By Tom O’Connor On 1/10/19 at 5:28 PM
Iran and Iraq held a meeting designed to boost their bilateral ties just one day after Secretary of State Mike Pompeo met with Iraqi officials as part of a broader Middle Eastern tour aimed at curbing Tehran’s influence in the region.
Iranian Petroleum Minister Bijan Zangeneh met Thursday with Iraqi Prime Minister Adel Abdul-Mahdi, whose office said he “confirmed the deep relations between the two countries, the two neighboring peoples and the importance of strengthening them in areas that serve the interests of the two peoples, foremost of which is cooperation in the fields of oil and gas.”
The Iraqi premier’s office also said Zangeneh “expressed his country’s pride in the level of relations with Iraq and the aspiration to develop them, and hoped to achieve more cooperation and to meet the needs of Iraq’s gas.”
The meeting followed Secretary of State Mike Pompeo’s meeting with Abdul-Madhi on Wednesday, where the two discussed “U.S. support for Iraq’s energy independence,” among other things.
Iraqi Prime Minister Adel Abdul-Mahdi (R) receives Iranian Petroleum Minister Bijan Zangeneh in Baghdad, Iraq, January 10. The U.S. has struggled to pry apart the majority-Shiite Muslim neighbors. Office of the Iraqi Prime Minister
Iran and Iraq, two majority Shiite Muslim neighbors, have a tumultuous history that grew violent after the outbreak of a bloody, eight-year war in which the U.S. quietly backed both sides, despite considering both to be foes. Relations only began to take hold after the 2003 U.S. invasion that overthrew Iraqi President Saddam Hussein, replacing the secular Sunni Muslim leader with a Shiite Muslim-dominated leadership that brought Baghdad closer to the revolutionary clerical government in Tehran.
Iraq has attempted to balance its ties between the U.S. and Iran ever since. Both foreign powers contributed extensively to efforts to defeat the Islamic State militant group (ISIS), which spawned out of the Al-Qaeda-led insurgency that took hold after the U.S. intervention. Though united against these jihadist groups, the U.S. has accused Iran of sponsoring terrorism via support for various Shiite Muslim movements across the region. Meanwhile, Tehran has charged Washington with destabilizing the Middle East through its 17-year “war on terror” and ongoing support for Israel.
Ties between the U.S. and Iran have only deteriorated since President Donald Trump pulled out of a landmark 2015 nuclear deal signed alongside Iran as well as China, France, Germany, Russia and the United Kingdom. Sanctions once waived due to Iran’s compliance with nuclear restrictions have again been imposed the U.S., further damaging Iran’s already crisis-ridden economy.
Last month, the U.S. gave Iraq—which relies on Iran for electricity and natural gas—an additional 30 days to comply with the restrictions. But Iraqi Foreign Minister Ibrahim al-Jaafari told journalists last week that Baghdad was “not obliged” to follow Washington’s measures, as online news outlet Middle East Eye reported. Zangeneh called the sanctions “illegal” on Thursday, according to Reuters. Still, Iraqi Oil Minister Thamer al-Ghadhban said Thursday that no deal to jointly develop oil fields with Iran was reached.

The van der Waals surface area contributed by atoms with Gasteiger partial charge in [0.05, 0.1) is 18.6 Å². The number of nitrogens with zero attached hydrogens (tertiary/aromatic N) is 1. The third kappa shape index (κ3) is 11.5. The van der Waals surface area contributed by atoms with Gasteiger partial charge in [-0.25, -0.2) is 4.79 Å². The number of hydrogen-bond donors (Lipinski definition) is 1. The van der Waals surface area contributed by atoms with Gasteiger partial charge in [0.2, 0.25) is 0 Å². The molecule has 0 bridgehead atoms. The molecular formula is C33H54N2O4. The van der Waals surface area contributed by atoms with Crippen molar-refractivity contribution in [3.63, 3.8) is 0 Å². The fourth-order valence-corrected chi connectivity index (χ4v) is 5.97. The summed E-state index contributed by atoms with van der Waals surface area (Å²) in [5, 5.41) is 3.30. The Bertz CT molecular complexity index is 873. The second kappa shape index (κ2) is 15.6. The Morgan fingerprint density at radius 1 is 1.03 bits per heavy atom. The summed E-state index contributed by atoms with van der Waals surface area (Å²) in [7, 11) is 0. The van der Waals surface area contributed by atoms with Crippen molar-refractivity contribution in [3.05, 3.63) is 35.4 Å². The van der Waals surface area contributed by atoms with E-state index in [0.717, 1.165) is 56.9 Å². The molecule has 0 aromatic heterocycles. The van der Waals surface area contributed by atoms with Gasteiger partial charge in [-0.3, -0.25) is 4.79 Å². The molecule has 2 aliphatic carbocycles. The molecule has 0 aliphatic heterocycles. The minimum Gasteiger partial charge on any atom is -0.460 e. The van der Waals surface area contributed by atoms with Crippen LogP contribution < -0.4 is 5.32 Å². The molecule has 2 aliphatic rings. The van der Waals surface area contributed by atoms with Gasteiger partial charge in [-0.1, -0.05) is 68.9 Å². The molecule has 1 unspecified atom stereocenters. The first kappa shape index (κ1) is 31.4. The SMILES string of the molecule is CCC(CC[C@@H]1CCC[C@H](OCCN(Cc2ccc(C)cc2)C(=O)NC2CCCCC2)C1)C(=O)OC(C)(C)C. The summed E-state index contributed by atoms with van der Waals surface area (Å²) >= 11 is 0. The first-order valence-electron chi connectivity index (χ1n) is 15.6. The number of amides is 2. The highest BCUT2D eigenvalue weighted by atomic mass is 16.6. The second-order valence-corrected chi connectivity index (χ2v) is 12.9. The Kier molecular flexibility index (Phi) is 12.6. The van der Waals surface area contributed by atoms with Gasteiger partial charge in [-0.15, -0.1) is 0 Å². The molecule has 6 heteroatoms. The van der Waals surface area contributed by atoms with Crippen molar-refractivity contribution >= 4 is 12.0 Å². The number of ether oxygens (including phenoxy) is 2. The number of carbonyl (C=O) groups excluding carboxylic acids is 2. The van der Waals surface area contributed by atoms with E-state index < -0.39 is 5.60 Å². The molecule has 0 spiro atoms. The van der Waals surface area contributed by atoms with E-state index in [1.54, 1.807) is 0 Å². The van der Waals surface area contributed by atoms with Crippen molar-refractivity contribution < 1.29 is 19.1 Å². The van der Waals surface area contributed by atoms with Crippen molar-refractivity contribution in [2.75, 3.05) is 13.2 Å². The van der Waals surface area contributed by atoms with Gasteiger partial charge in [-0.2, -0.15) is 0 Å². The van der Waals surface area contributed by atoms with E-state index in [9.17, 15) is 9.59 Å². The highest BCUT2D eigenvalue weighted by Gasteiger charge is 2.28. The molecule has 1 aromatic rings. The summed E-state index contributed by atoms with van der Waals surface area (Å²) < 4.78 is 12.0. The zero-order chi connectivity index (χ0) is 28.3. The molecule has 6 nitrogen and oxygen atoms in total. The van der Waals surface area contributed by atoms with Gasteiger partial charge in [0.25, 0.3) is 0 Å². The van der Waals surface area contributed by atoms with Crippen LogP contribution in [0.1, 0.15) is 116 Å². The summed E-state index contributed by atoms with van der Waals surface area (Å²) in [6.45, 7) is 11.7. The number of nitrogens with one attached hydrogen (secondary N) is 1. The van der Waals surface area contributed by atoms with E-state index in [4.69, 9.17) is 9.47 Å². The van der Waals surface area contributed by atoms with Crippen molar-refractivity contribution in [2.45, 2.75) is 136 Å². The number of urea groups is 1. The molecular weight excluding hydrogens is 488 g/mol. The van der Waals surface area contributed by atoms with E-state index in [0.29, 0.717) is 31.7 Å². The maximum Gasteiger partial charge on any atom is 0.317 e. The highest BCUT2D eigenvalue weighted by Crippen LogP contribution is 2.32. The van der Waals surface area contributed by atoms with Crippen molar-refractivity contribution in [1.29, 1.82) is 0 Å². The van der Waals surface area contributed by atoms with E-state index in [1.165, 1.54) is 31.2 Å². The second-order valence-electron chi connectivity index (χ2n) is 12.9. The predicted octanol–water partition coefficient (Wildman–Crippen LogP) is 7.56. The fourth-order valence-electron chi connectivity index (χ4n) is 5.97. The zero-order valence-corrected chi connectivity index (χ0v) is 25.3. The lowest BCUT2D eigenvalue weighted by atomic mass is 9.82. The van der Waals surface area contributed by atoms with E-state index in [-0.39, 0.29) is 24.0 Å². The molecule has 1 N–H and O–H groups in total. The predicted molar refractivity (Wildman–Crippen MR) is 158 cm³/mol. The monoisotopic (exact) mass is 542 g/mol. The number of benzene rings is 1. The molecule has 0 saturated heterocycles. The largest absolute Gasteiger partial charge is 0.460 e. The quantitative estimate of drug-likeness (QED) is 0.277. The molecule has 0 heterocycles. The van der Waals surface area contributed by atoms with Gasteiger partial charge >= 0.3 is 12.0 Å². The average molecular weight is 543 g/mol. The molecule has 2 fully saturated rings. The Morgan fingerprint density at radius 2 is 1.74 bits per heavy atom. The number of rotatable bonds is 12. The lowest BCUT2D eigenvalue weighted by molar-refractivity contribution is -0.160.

The official Islamic Republic News Agency reported that Iranian gas exports to Iran were at about 15 million cubic meters day, with a planned increase to about 40 million cubic meters daily.
Secretary of State Mike Pompeo (L) talks with Iraqi Prime Minister Adel Abdul-Mahdi (R) in Baghdad, during a Middle East tour, January 9. The eight-day tour comes weeks after the President Donald Trump announced that the United States would quickly pull its 2,000 soldiers out of Syria, declaring that ISIS had been defeated there as it was earlier in Iraq. ANDREW CABALLERO-REYNOLDS/AFP/Getty Images
Pompeo’s trip to Iraq, which followed a controversial visit by Trump late last month, was notable in that Iran was not mentioned in any official readouts, despite Pompeo referencing the “counter-Iran revolution” between the U.S. and its Mideast allies during a press conference Tuesday in Jordan. He did say, during a visit to Washington’s consulate in the northern Iraqi city of Erbil, that the two countries had “a common understanding that the battle against Daesh [the Arabic-language acronym for ISIS], to counter Daesh, and the fight to counter Iran is real and important and something each of us needs to be active participants in.”
During a speech at his next stop in Cairo, the words “Iran” and “Iranian” were among his most frequently used, as he painted the Tehran as a “common enemy” of the U.S. and other countries in the region, The National reported.
Despite its close relationship with the U.S., Iraq also maintains close ties to Russia and neighboring Syria, whose government has faced a 2011 rebel and jihadi uprising sponsored by Washington and its regional allies. Support from Russia, Iran and (to some degree) Iraq have allowed Syrian President Bashar al-Assad to retake much of the country and begin rebuilding diplomatic ties with fellow Arab states.
Last week, Jaafari called on the Arab League to reinstate Syria after it was suspended due to alleged human rights abuses committed as the government attempted to crack down on the 2011 uprising. The comments came after Iraqi National Security Council adviser Falih al-Fayadh said Assad had granted Baghdad permission to strike ISIS targets on the border, where Shiite Muslim militias supported by Iran were already battling the jihadis.